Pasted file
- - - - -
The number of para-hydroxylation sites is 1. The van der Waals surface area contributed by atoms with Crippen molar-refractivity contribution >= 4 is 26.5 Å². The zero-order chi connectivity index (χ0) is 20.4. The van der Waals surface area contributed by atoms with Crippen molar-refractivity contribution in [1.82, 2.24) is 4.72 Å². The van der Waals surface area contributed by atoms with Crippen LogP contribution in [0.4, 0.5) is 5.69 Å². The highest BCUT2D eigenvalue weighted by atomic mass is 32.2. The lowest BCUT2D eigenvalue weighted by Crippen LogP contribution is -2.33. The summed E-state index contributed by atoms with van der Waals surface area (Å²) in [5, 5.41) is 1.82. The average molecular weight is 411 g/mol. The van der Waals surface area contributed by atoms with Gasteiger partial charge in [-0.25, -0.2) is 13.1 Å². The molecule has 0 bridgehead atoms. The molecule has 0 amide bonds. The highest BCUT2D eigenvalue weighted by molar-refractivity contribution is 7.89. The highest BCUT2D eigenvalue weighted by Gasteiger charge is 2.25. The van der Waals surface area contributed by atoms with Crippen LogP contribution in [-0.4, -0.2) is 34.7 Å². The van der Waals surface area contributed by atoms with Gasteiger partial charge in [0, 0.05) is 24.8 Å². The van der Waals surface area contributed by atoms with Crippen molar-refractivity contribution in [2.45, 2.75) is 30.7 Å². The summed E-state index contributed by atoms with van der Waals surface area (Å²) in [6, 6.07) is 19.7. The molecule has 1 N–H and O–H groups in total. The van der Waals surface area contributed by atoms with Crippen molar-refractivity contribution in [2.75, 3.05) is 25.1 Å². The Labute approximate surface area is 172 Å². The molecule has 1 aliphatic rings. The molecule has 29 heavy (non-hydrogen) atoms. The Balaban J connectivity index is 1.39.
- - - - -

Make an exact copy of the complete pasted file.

The number of para-hydroxylation sites is 1. The van der Waals surface area contributed by atoms with Crippen molar-refractivity contribution >= 4 is 26.5 Å². The zero-order chi connectivity index (χ0) is 20.4. The van der Waals surface area contributed by atoms with Crippen molar-refractivity contribution in [1.82, 2.24) is 4.72 Å². The van der Waals surface area contributed by atoms with Crippen LogP contribution in [0.4, 0.5) is 5.69 Å². The highest BCUT2D eigenvalue weighted by atomic mass is 32.2. The lowest BCUT2D eigenvalue weighted by Crippen LogP contribution is -2.33. The summed E-state index contributed by atoms with van der Waals surface area (Å²) in [5, 5.41) is 1.82. The average molecular weight is 411 g/mol. The van der Waals surface area contributed by atoms with Gasteiger partial charge in [-0.25, -0.2) is 13.1 Å². The molecule has 0 bridgehead atoms. The molecule has 0 amide bonds. The highest BCUT2D eigenvalue weighted by molar-refractivity contribution is 7.89. The highest BCUT2D eigenvalue weighted by Gasteiger charge is 2.25. The van der Waals surface area contributed by atoms with Crippen LogP contribution in [-0.4, -0.2) is 34.7 Å². The van der Waals surface area contributed by atoms with Gasteiger partial charge in [0, 0.05) is 24.8 Å². The van der Waals surface area contributed by atoms with Crippen molar-refractivity contribution in [2.45, 2.75) is 30.7 Å². The summed E-state index contributed by atoms with van der Waals surface area (Å²) in [6, 6.07) is 19.7. The molecule has 1 N–H and O–H groups in total. The van der Waals surface area contributed by atoms with Crippen molar-refractivity contribution in [2.75, 3.05) is 25.1 Å². The Labute approximate surface area is 172 Å². The molecule has 1 aliphatic rings. The molecule has 29 heavy (non-hydrogen) atoms. The Balaban J connectivity index is 1.39.